Nicolas Glaichenhaus, CNRS/University Nice Sophia Antipolis, France
Nicolas Glaichenhaus, PhD, 57-year-old, is a Professor at the University Nice-Sophia Antipolis (UNS), and currently a team leader at the Molecular and Cellular Pharmacology Institute.
After obtaining his PhD in 1988, at the University Nice-Sophia Antipolis, he was appointed as a tenured researcher by the Centre National de la Recherche Scientifique (CNRS) and worked as a postdoctoral fellow that the University of California at Berkeley from 1988 to 1991. He returned to France in 1991 and was appointed Professor of Immunology at the University of Nice Sophia Antipolis and became team leader at the Molecular and Cellular Pharmacology Institute. For many years, Nicolas Glaichenhaus research efforts have been directed to investigate immune responses in mouse models of infectious diseases, autoimmunity or allergies. Five years ago, he has refocused his research to investigate how the brain and the immune system interact with each other. In this new field, he has already obtained several competitive research grants including one from the French Foundation for the Medical Research. Nicolas Glaichenhaus has contributed to more than 100 publications including several as first or senior author in prime scientific journals such as Science, Nature Medicine, Immunity, The Journal of Experimental Medicine and PlosPathogens.
Cytokine signatures and response to treatment in psychiatric disorders
Emanuela MARTINUZZI, PhD, CNRS, Université Nice Sophia Antipolis, Valbonne, France
Susana BARBOSA, PhD, CNRS, Université Nice Sophia Antipolis, Valbonne, France
Cyprien GILET, CNRS, Université Nice Sophia Antipolis, Valbonne, France
El Chérif IBRAHIM, PhD, CNRS, Aix-Marseille Université, Marseille, France
Raoul BELZEAUX, PhD, CNRS, Aix-Marseille Université, AP-HM, Marseille, France
Wafa BEL HAJ ALI, PhD, INSERM, Université Paris-Est Créteil, Créteil, France
Stéphane JAMAIN, PhD, INSERM, Université Paris-Est Créteil, Créteil, France
Professor Marion LEBOYER, INSERM, AP-HP, Créteil, France
Professor Nicolas GLAICHENHAUS, Université Nice Sophia Antipolis, Valbonne, France
Institut de Pharmacologie Moléculaire et Cellulaire
CNRS, Université de Nice-Sophia Antipolis
660 Route des Lucioles
Corresponding author: Nicolas GLAICHENHAUS (Nicolas.firstname.lastname@example.org)
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Antidepressant and antipsychotic drugs are the mainstay of treatment for patients with major affective or psychotic disorders, ie, major depressive disorder, bipolar disorder, and schizophrenia. However, their effectiveness is highly variable due to disease heterogeneity and the lack of biological predictors of treatment response. Although treatment guidelines are available to assist clinicians in maximising therapeutic outcome and reducing side effects, the process of finding an effective pharmacotherapy is largely driven by trial and error, and remains challenging. This process can take several months until recovery is achieved. Furthermore, response rates to both antidepressant and antipsychotic medications are unsatisfactory, with only around a third of patients achieving complete remission. Preclinical and clinical studies have demonstrated a crucial role of the immune system in major affective and psychotic disorders. Based on these studies, we and others have hypothesised that immune-related serum biomarkers could be used as diagnostic and prognostic biomarkers in patients with psychiatric diseases. To validate this hypothesis, we have taken advantage of clinical data and serum samples that have been collected within two cohort studies of patients with either a psychotic or a major depressive episode, respectively. In these cohorts, we have analysed serum samples for 50 immune-related biomarkers and used advanced machine-learning methods to identify clinical and biological predictors of treatment response. In psychotic patients, we have identified several biomarkers that predicted response to treatment with an atypical antipsychotic as assessed by 10,000 iterations of 4-fold cross-validation. Further validation of our results in future clinical trials would pave the way for the development of a clinical-decision support system based on blood biomarkers to help diagnosis and prognosis in patients with major affective or psychotic disorders.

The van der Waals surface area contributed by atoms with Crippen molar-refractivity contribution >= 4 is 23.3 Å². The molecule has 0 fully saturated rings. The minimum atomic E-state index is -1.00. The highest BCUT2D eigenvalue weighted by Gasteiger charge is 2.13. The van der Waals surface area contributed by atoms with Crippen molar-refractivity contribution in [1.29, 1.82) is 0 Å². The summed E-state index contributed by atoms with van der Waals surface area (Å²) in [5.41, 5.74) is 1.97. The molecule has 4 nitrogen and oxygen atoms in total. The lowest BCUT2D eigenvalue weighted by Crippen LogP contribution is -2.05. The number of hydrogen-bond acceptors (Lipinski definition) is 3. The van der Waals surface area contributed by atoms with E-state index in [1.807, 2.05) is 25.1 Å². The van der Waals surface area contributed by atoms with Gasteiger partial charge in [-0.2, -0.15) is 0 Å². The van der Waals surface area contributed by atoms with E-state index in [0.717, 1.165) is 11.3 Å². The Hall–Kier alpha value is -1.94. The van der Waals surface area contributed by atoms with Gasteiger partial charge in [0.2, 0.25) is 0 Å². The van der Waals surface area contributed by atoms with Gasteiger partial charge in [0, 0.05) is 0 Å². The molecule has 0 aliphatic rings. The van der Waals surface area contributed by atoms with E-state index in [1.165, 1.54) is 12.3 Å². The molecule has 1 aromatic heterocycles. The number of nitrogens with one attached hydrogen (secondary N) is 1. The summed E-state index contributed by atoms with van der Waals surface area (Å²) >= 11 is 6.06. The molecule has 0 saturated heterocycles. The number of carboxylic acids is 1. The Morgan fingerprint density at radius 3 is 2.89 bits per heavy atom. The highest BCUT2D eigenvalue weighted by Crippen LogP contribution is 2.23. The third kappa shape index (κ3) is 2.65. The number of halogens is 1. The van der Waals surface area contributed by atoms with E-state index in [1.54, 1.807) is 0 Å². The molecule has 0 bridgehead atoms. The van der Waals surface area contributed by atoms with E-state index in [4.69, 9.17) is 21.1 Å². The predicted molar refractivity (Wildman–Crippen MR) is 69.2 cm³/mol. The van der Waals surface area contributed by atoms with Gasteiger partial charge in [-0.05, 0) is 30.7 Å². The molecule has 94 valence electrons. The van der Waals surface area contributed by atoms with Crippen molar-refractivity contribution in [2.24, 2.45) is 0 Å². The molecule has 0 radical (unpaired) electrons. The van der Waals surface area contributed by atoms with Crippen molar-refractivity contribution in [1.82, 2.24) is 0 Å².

Funding: CNRS, grant from the Fondation de France
Conflicts of interest: None
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